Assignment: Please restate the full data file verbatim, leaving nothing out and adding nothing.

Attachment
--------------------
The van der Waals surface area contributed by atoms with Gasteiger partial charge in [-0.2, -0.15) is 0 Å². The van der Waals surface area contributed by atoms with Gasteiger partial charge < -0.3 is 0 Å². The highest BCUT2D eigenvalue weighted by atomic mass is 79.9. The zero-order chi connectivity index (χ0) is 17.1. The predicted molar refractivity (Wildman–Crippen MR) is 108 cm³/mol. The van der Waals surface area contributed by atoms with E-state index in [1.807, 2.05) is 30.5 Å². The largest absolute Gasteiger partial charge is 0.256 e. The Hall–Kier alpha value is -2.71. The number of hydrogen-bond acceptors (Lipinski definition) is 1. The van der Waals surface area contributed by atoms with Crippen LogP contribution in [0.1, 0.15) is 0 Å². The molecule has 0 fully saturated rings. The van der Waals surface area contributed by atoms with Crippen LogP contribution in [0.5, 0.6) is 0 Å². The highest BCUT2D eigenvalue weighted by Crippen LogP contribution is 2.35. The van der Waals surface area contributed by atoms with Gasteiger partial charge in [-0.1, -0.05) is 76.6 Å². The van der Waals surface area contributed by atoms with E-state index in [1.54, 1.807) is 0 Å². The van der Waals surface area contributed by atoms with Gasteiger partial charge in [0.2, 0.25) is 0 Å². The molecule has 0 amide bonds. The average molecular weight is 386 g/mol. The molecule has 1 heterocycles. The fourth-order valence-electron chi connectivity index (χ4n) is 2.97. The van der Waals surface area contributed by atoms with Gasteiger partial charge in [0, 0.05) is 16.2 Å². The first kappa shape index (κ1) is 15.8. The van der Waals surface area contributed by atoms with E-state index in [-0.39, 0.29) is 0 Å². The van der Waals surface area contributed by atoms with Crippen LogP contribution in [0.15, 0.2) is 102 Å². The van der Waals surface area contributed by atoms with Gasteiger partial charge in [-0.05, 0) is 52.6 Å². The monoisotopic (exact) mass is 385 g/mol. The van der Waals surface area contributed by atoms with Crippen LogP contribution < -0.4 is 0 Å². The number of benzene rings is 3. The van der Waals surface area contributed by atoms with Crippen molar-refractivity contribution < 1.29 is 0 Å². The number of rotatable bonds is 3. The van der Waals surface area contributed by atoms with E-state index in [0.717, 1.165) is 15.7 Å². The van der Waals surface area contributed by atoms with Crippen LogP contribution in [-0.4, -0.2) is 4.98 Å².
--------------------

The van der Waals surface area contributed by atoms with Gasteiger partial charge in [-0.2, -0.15) is 0 Å². The van der Waals surface area contributed by atoms with Gasteiger partial charge < -0.3 is 0 Å². The highest BCUT2D eigenvalue weighted by atomic mass is 79.9. The zero-order chi connectivity index (χ0) is 17.1. The predicted molar refractivity (Wildman–Crippen MR) is 108 cm³/mol. The van der Waals surface area contributed by atoms with E-state index in [1.807, 2.05) is 30.5 Å². The largest absolute Gasteiger partial charge is 0.256 e. The Hall–Kier alpha value is -2.71. The number of hydrogen-bond acceptors (Lipinski definition) is 1. The van der Waals surface area contributed by atoms with Crippen LogP contribution in [0.1, 0.15) is 0 Å². The molecule has 0 fully saturated rings. The van der Waals surface area contributed by atoms with Crippen LogP contribution in [0.5, 0.6) is 0 Å². The highest BCUT2D eigenvalue weighted by Crippen LogP contribution is 2.35. The van der Waals surface area contributed by atoms with Gasteiger partial charge in [-0.1, -0.05) is 76.6 Å². The van der Waals surface area contributed by atoms with E-state index in [1.54, 1.807) is 0 Å². The van der Waals surface area contributed by atoms with Gasteiger partial charge in [0.2, 0.25) is 0 Å². The molecule has 0 amide bonds. The average molecular weight is 386 g/mol. The molecule has 1 heterocycles. The fourth-order valence-electron chi connectivity index (χ4n) is 2.97. The van der Waals surface area contributed by atoms with Gasteiger partial charge in [0, 0.05) is 16.2 Å². The first kappa shape index (κ1) is 15.8. The van der Waals surface area contributed by atoms with E-state index in [-0.39, 0.29) is 0 Å². The van der Waals surface area contributed by atoms with Crippen LogP contribution in [0.15, 0.2) is 102 Å². The van der Waals surface area contributed by atoms with Gasteiger partial charge in [-0.05, 0) is 52.6 Å². The monoisotopic (exact) mass is 385 g/mol. The van der Waals surface area contributed by atoms with Crippen LogP contribution < -0.4 is 0 Å². The number of benzene rings is 3. The van der Waals surface area contributed by atoms with Crippen molar-refractivity contribution < 1.29 is 0 Å². The number of rotatable bonds is 3. The van der Waals surface area contributed by atoms with E-state index in [0.717, 1.165) is 15.7 Å². The van der Waals surface area contributed by atoms with Crippen LogP contribution in [-0.4, -0.2) is 4.98 Å².